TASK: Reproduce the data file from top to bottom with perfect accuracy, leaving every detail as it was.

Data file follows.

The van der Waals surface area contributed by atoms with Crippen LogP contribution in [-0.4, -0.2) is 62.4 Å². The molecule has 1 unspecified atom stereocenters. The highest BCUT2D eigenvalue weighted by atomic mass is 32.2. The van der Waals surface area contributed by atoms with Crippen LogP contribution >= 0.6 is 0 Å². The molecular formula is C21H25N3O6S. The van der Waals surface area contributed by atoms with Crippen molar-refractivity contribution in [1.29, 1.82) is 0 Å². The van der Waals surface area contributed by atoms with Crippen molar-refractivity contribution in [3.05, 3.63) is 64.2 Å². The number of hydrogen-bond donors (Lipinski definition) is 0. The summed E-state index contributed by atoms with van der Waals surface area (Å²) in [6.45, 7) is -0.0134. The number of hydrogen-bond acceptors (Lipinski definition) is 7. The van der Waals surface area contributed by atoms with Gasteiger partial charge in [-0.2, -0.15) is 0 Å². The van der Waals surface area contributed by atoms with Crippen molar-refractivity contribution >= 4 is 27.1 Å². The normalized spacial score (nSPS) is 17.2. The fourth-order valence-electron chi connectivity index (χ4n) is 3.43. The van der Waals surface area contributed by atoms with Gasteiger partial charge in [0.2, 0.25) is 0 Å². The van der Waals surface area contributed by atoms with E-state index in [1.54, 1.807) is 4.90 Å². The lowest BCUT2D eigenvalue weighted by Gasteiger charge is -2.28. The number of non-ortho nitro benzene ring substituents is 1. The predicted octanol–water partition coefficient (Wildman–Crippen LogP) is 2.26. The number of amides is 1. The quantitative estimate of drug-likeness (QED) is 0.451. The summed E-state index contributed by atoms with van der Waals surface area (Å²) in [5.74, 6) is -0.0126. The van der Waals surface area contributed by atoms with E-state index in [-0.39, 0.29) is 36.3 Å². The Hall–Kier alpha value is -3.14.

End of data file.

The van der Waals surface area contributed by atoms with Crippen LogP contribution in [-0.4, -0.2) is 62.4 Å². The molecule has 1 unspecified atom stereocenters. The highest BCUT2D eigenvalue weighted by atomic mass is 32.2. The van der Waals surface area contributed by atoms with Crippen LogP contribution >= 0.6 is 0 Å². The molecular formula is C21H25N3O6S. The van der Waals surface area contributed by atoms with Crippen molar-refractivity contribution in [1.29, 1.82) is 0 Å². The van der Waals surface area contributed by atoms with Crippen molar-refractivity contribution in [3.05, 3.63) is 64.2 Å². The number of hydrogen-bond donors (Lipinski definition) is 0. The summed E-state index contributed by atoms with van der Waals surface area (Å²) in [6.45, 7) is -0.0134. The number of hydrogen-bond acceptors (Lipinski definition) is 7. The van der Waals surface area contributed by atoms with Gasteiger partial charge in [-0.2, -0.15) is 0 Å². The van der Waals surface area contributed by atoms with Crippen molar-refractivity contribution >= 4 is 27.1 Å². The normalized spacial score (nSPS) is 17.2. The fourth-order valence-electron chi connectivity index (χ4n) is 3.43. The van der Waals surface area contributed by atoms with Gasteiger partial charge in [0.2, 0.25) is 0 Å². The van der Waals surface area contributed by atoms with E-state index in [1.54, 1.807) is 4.90 Å². The lowest BCUT2D eigenvalue weighted by Gasteiger charge is -2.28. The number of non-ortho nitro benzene ring substituents is 1. The predicted octanol–water partition coefficient (Wildman–Crippen LogP) is 2.26. The number of amides is 1. The quantitative estimate of drug-likeness (QED) is 0.451. The summed E-state index contributed by atoms with van der Waals surface area (Å²) in [5.74, 6) is -0.0126. The van der Waals surface area contributed by atoms with E-state index in [-0.39, 0.29) is 36.3 Å². The Hall–Kier alpha value is -3.14.